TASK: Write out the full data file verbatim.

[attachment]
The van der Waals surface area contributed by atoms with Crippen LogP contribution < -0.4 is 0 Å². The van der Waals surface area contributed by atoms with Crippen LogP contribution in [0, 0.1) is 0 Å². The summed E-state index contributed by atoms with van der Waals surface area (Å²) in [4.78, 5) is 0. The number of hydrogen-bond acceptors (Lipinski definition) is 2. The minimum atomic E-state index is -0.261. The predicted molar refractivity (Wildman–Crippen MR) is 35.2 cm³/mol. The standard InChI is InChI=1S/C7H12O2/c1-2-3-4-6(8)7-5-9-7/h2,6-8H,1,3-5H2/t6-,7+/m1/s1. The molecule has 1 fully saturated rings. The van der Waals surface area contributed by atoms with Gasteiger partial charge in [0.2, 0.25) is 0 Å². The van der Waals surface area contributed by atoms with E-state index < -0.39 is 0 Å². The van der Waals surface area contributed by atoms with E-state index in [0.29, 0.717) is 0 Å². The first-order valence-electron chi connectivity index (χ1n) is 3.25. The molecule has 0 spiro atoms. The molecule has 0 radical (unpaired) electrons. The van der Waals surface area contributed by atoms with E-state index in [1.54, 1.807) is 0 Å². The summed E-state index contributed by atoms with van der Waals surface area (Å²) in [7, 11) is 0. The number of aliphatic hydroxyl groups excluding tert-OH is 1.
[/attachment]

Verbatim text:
The van der Waals surface area contributed by atoms with Crippen LogP contribution < -0.4 is 0 Å². The van der Waals surface area contributed by atoms with Crippen LogP contribution in [0, 0.1) is 0 Å². The summed E-state index contributed by atoms with van der Waals surface area (Å²) in [4.78, 5) is 0. The number of hydrogen-bond acceptors (Lipinski definition) is 2. The minimum atomic E-state index is -0.261. The predicted molar refractivity (Wildman–Crippen MR) is 35.2 cm³/mol. The standard InChI is InChI=1S/C7H12O2/c1-2-3-4-6(8)7-5-9-7/h2,6-8H,1,3-5H2/t6-,7+/m1/s1. The molecule has 1 fully saturated rings. The van der Waals surface area contributed by atoms with Gasteiger partial charge in [0.2, 0.25) is 0 Å². The van der Waals surface area contributed by atoms with E-state index < -0.39 is 0 Å². The van der Waals surface area contributed by atoms with E-state index in [0.29, 0.717) is 0 Å². The first-order valence-electron chi connectivity index (χ1n) is 3.25. The molecule has 0 spiro atoms. The molecule has 0 radical (unpaired) electrons. The van der Waals surface area contributed by atoms with E-state index in [1.54, 1.807) is 0 Å². The summed E-state index contributed by atoms with van der Waals surface area (Å²) in [7, 11) is 0. The number of aliphatic hydroxyl groups excluding tert-OH is 1.